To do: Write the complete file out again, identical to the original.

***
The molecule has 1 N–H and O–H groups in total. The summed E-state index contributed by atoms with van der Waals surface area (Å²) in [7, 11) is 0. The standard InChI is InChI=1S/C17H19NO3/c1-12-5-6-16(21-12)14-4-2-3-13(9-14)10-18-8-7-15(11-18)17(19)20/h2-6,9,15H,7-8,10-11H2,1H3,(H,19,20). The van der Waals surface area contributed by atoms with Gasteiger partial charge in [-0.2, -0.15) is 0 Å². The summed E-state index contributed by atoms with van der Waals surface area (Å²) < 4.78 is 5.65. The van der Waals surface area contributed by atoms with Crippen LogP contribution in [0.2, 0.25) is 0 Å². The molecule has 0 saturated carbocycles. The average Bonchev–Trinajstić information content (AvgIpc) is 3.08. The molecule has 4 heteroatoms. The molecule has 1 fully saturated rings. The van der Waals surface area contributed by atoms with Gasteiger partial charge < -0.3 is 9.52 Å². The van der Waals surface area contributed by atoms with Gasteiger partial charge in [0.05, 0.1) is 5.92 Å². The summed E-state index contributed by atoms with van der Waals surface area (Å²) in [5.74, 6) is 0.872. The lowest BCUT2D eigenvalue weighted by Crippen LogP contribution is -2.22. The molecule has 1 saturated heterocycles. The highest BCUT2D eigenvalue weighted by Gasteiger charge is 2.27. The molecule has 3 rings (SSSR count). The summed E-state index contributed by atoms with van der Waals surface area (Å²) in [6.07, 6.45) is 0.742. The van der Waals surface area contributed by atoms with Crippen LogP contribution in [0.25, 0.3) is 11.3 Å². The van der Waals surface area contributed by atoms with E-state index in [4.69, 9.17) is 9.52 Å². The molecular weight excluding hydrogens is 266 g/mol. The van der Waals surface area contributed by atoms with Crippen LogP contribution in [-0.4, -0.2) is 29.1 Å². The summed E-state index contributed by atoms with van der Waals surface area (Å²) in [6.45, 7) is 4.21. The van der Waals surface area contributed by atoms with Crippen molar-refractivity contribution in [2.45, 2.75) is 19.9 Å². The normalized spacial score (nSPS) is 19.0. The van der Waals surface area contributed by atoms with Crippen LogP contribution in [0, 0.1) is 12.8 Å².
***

The molecule has 1 N–H and O–H groups in total. The summed E-state index contributed by atoms with van der Waals surface area (Å²) in [7, 11) is 0. The standard InChI is InChI=1S/C17H19NO3/c1-12-5-6-16(21-12)14-4-2-3-13(9-14)10-18-8-7-15(11-18)17(19)20/h2-6,9,15H,7-8,10-11H2,1H3,(H,19,20). The van der Waals surface area contributed by atoms with Gasteiger partial charge in [-0.2, -0.15) is 0 Å². The summed E-state index contributed by atoms with van der Waals surface area (Å²) < 4.78 is 5.65. The van der Waals surface area contributed by atoms with Crippen LogP contribution in [0.2, 0.25) is 0 Å². The molecule has 0 saturated carbocycles. The average Bonchev–Trinajstić information content (AvgIpc) is 3.08. The molecule has 4 heteroatoms. The molecule has 1 fully saturated rings. The van der Waals surface area contributed by atoms with Gasteiger partial charge < -0.3 is 9.52 Å². The van der Waals surface area contributed by atoms with Gasteiger partial charge in [0.05, 0.1) is 5.92 Å². The summed E-state index contributed by atoms with van der Waals surface area (Å²) in [5.74, 6) is 0.872. The lowest BCUT2D eigenvalue weighted by Crippen LogP contribution is -2.22. The molecule has 1 saturated heterocycles. The highest BCUT2D eigenvalue weighted by Gasteiger charge is 2.27. The molecule has 3 rings (SSSR count). The summed E-state index contributed by atoms with van der Waals surface area (Å²) in [6.07, 6.45) is 0.742. The van der Waals surface area contributed by atoms with Crippen LogP contribution in [0.25, 0.3) is 11.3 Å². The van der Waals surface area contributed by atoms with E-state index in [4.69, 9.17) is 9.52 Å². The molecular weight excluding hydrogens is 266 g/mol. The van der Waals surface area contributed by atoms with Crippen LogP contribution in [-0.4, -0.2) is 29.1 Å². The summed E-state index contributed by atoms with van der Waals surface area (Å²) in [6.45, 7) is 4.21. The van der Waals surface area contributed by atoms with Crippen molar-refractivity contribution in [2.45, 2.75) is 19.9 Å². The normalized spacial score (nSPS) is 19.0. The van der Waals surface area contributed by atoms with Crippen LogP contribution in [0, 0.1) is 12.8 Å².